The photo of these impossibly fluffy kittens is just too much! Mom came into the BC SPCA’s care pregnant, part of an animal protection investigation that took place earlier this year. Gnocchi, as named by BC SPCA staff, gave birth to four kittens at one of the community animal centers. Staff soon became attached to the little ones named Fusilli, Ravioli, Rigatoni and Ziti (notice a theme?). Mom and babies have been thriving with one of the BC SPCA’s wonderful volunteer foster families since the kittens were three weeks old.
So, what has it been like taking care of this furry family? Tess, their foster mom, says it has been an amazing experience for the whole family. “When they first arrived, they were little balls of fluff. Their eyes were open, but so small. They couldn’t move far from mom on their own,” she says.
In fact, Gnocchi took a lot of the pressure of having to care for the kittens off Tess’ shoulders. “People may be a little intimidated at taking in a mom and her kittens to foster, but the mom takes on so much of the work,” she says. “She feeds them for the first weeks and takes care of almost all the cleanup. Then once they are a bit older, they eat the same food as her.”
Tess adds that they had to give some meds to the kittens because they were ill when they first arrived and they needed to make a couple of trips to the centre for check-ins and other medications, but the centre staff was communicative and helpful around scheduling.
In terms of litter training, the easy part about kittens is that they often instinctually start using the litter box when they are ready, although there’s lots of scooping to keep it clean by the time, they are bigger. “Other than that, it’s just cleaning a bit every day,” says Tess.
Tess says so much has changed since they first arrived. “In the beginning they were adorable but really didn’t do anything but eat and sleep. Now they are adventurous, curious and playful. Anything new that is brought into the room they all run to check it out.”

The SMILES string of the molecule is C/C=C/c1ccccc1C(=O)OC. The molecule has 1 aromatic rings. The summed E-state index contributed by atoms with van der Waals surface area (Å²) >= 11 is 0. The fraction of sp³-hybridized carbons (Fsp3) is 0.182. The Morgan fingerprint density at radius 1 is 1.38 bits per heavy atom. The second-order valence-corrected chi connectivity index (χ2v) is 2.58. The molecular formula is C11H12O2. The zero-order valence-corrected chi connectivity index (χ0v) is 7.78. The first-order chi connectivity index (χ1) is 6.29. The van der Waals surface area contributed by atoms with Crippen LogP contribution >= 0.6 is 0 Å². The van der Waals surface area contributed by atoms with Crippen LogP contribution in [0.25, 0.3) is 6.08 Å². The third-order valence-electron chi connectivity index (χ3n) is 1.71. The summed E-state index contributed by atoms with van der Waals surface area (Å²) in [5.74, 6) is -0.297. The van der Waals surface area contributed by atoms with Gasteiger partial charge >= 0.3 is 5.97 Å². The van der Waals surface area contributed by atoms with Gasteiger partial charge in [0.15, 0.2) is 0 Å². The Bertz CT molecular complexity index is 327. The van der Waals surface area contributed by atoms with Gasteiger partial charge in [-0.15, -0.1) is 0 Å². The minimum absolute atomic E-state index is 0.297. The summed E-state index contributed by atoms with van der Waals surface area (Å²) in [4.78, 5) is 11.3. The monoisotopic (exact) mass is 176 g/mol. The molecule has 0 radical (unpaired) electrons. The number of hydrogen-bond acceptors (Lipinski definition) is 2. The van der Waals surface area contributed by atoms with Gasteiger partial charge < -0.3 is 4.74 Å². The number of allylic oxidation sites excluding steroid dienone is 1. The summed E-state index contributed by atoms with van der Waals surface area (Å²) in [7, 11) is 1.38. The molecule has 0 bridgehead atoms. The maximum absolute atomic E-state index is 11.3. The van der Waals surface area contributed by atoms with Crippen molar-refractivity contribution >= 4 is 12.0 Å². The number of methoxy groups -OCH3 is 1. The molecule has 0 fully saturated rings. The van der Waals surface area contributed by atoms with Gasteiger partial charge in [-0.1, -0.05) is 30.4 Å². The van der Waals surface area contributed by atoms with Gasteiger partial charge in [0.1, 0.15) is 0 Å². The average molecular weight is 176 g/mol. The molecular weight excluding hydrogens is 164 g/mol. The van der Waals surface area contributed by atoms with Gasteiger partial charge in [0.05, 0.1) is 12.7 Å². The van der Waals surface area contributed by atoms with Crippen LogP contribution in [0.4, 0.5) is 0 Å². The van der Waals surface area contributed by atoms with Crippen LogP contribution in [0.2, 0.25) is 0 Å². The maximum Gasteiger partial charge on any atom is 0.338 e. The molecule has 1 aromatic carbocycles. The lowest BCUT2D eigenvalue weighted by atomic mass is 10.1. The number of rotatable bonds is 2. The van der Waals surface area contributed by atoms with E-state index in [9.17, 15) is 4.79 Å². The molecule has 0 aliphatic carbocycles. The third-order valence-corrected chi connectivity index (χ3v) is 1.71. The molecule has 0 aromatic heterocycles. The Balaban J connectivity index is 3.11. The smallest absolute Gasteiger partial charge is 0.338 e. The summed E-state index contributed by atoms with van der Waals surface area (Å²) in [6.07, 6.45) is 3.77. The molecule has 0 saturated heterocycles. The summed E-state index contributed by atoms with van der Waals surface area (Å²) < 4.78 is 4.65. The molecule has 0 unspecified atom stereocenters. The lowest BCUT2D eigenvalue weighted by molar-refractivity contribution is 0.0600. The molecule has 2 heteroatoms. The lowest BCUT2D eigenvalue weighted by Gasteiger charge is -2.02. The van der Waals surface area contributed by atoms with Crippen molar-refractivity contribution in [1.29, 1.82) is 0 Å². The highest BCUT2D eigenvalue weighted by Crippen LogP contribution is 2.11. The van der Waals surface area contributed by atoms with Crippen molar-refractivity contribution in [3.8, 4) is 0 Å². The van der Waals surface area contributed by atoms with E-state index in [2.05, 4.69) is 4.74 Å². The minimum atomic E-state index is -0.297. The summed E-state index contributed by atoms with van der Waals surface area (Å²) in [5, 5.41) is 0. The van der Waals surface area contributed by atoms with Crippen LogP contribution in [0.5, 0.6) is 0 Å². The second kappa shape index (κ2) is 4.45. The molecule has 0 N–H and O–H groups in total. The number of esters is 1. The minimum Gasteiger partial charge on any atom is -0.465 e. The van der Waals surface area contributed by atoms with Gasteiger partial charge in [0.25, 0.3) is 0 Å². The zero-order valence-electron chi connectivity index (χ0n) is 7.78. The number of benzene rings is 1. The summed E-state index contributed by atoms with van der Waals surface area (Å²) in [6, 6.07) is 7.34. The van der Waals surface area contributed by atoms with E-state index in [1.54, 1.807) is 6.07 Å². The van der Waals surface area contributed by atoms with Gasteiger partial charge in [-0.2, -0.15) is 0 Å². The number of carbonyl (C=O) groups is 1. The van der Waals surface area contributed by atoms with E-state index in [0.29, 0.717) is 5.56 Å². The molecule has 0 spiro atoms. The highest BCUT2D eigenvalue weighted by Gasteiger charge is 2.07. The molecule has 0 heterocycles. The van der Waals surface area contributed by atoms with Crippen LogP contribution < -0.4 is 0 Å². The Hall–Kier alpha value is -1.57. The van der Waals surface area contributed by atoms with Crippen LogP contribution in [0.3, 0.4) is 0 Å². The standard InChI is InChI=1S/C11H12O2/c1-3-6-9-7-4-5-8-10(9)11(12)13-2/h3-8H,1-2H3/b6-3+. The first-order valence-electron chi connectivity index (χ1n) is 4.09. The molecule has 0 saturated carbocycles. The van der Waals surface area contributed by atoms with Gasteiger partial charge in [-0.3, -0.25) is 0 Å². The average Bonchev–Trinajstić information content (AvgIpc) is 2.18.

The kittens have begun to mimic adult cat behaviors, and the distinctiveness in each one’s looks and personalities shows through a lot more now. “Fusilli is the entertainer of the group. He is the most adventurous,” says Tess. “They are a very well socialized litter but some of the others have moments of caution or concern, he just throws himself at life.”
Tess’ kids have benefitted so much from helping care for the animals who come into their home and so have the pets! “It’s such a win-win. It is a wonderful opportunity to teach your kids about the proper care and treatment of animals and they get used to being around children which gives them more options when it comes to suitable forever homes.”
The best part of taking care of a litter of kittens and their mom? “There is nothing better than walking into a room and finding a pool of five sleeping cats all curled up together. You can instantly feel yourself relax when you’re around them.” Tess adds that she misses the days when her 15-year-old cat was a kitten and she gets to revisit that. Will it be hard to say goodbye? “I have been a foster fail in the past, but I know that all of these cats are going to go on to have amazing lives with their forever families.”